Chuck Fletcher wants to shake things up in Philly, and if Carter Hart is your goalie of the future, why not start by defending better in front of him? Chayka would be getting an elite, scoring veteran to guide and protect Clayton Keller. Chayka could also chalk up the Domi-Galchenyuk deal as part of the larger plan by getting a top 10 scorer and a young, controllable asset with a lower ceiling but more consistency than Galchenyuk. The pick is what tops it off though; with Antii Raanta out for possibly the season, this season is likely toast for Arizona.
Why it wouldn’t work: OEL loves Arizona and turned down multiple moves last season before signing his team-friendly extension.
Boston Bruins/New York Islanders
The Scenario: Boston institutes a new law saying people over 6’8 are no longer welcome in the city. Zdeno Chara has to go.
The Deal: The Bruins send Chara and Jake DeBrusk to the Islanders for Anders Lee and Nick Leddy.
Why it would work: Boston has an OK defence corps and Charlie McAvoy is ready to be the true #1 even as Torey Krug quarterbacks the top powerplay unit. That being said Nick Leddy would help more this year than Chara, and Anders Lee is a perennial 30-goal scorer (thank you John Tavares and Mat Barzal!). Chara gets to ride off into the sunset with his original club and the Islanders get a former 14th overall pick with a high upside for a unrestricted free agent (Lee) and a defenceman they figure to trade anyways (Leddy).
Why it doesn’t work: The Bruins would never do it to Chara and he would never waive his no movement clause (NMC) to go to a non-playoff team in his probably last season, that simple.
Buffalo Sabres/Florida Panthers
The Scenario: Jack Eichel regrets signing in Buffalo, because, well, it’s Buffalo.
The Deal: The Sabres send Jack Eichel to the Florida Panthers for Aleksander Barkov and Jared McCann.
Why it would work: In this fantasy world we’ve created, every team has to move its captain. The only way the Sabres move Eichel is if they are getting a comparable number one center in return. Barkov is one of the most underrated players in the league and is definitely a better two-way player than Eichel, however Eichel is the more dynamic offensive talent. With Barkov being a year older (23 years to Eichel’s 22) and with scoring being the sexier quality, Florida would need to throw in an extra piece. I added McCann as the former 1st round pick is also 22 years old and would give Buffalo a little bit more depth further down the lineup. Plus, there is still some potential there for him to breakout if given a more prominent scoring role.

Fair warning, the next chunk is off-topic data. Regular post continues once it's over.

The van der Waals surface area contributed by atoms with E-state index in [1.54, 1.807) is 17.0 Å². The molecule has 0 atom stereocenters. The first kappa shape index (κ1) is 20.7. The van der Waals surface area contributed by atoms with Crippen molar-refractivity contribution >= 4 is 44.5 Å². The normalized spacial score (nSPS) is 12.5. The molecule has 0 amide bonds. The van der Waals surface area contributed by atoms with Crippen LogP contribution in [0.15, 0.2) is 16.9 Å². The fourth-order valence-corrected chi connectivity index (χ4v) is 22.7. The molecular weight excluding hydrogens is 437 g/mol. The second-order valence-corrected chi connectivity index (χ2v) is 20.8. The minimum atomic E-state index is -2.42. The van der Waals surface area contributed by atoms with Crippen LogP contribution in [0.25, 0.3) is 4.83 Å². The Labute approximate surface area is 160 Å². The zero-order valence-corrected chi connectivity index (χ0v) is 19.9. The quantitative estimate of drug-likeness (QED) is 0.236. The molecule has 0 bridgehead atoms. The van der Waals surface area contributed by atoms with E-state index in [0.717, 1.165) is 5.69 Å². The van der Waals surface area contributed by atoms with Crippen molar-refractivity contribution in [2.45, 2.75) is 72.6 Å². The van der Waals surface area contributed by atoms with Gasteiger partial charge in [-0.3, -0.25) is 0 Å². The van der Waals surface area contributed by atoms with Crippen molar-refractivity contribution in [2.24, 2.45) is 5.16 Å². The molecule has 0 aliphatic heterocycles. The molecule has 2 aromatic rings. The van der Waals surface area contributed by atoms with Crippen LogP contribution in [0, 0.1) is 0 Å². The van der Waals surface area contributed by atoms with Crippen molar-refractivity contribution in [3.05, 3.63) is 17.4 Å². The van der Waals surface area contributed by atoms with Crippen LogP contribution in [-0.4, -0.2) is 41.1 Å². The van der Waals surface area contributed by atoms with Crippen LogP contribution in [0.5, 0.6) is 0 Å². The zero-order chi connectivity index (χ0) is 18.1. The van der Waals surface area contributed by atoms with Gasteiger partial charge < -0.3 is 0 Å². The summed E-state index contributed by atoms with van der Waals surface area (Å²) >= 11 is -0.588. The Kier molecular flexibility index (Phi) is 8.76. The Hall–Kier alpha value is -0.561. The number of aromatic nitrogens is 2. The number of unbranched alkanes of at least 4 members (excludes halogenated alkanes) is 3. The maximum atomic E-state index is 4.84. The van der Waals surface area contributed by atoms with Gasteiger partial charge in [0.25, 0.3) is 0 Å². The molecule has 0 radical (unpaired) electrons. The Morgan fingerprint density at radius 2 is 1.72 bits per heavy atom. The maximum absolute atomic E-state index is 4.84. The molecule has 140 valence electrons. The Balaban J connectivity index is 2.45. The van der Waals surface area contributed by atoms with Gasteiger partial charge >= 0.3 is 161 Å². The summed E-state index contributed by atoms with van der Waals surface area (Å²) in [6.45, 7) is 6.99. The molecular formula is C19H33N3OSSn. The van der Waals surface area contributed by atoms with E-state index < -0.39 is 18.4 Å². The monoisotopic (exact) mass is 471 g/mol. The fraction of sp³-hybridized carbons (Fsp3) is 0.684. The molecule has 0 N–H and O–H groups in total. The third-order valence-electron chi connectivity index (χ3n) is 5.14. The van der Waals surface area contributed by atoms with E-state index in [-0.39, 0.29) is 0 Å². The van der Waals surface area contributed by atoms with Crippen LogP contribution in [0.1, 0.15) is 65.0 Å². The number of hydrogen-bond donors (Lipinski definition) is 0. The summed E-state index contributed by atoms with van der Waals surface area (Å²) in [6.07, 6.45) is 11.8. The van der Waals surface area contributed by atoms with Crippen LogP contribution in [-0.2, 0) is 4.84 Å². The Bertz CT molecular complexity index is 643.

Why it wouldn’t work: Buffalo would never trade Eichel, regardless of how fair a deal is. The old saying “if Gretzky can get traded, anyone can get traded,” applies here but Eichel and Barkov are as close to untouchable to their teams as can be.
Calgary Flames/Columbus Blue Jackets
Captain: The Flames decide they have enough defensive depth that they can trade their best defenceman who is on pace for a career year, Mark Giordano, because hey, why not?
The Deal: Calgary acquires Nick Foligno, Artemi Panarin, and Sergei Bobrovsky for Mark Giordano, Mike Smith, James Neal and a 1st round pick.
Why it works: What a whopper! Keeping in mind the cap is not a concern in this deal, Calgary decides this is the year to go all-in and acquires arguably the best goalie in the game over the last five years to quiet their concerns, as well as an elite offensive force in Panarin, plus the dependable veteran for its best defenceman and two players who have never quite fit in during their time with Calgary. Columbus gets a top 6 forward with a lot of playoff experience under contract who they hope can find his game again. Plus they get a defenceman under contract who would make the Jackets one of the most feared units in the league alongside Seth Jones, Zach Werenski, and Ryan Murray. This would certainly make life easier for new #1 keeper Joonas Korpisalo. It also means the Jackets don’t necessarily give up on this season nor lose their star pending UFAs for nothing. The 1st rounder helps as well but that is too offset the contract dumps of Smith and Neal.
Why it doesn’t work: Trades like this don’t happen in the NHL anymore. With so many moving parts, teams are generally buyers or sellers, pure hockey deals are rare. Especially when the scope involves a #1 defenceman, a starting goalie, a top 10 scorer, salary dumps, and a first round pick. Crazy deals like this are why I am an expert armchair GM and not a real GM.
….And that’s it for this week’s edition of Throwback to the Future Thursday. Stay tuned for Part Two next week, and Part Three after that.I hope you enjoy the scenarios I came up with and that you’ll argue with me in regards to what you would propose. Table an offer. I promise you I’ll have a rebuttal.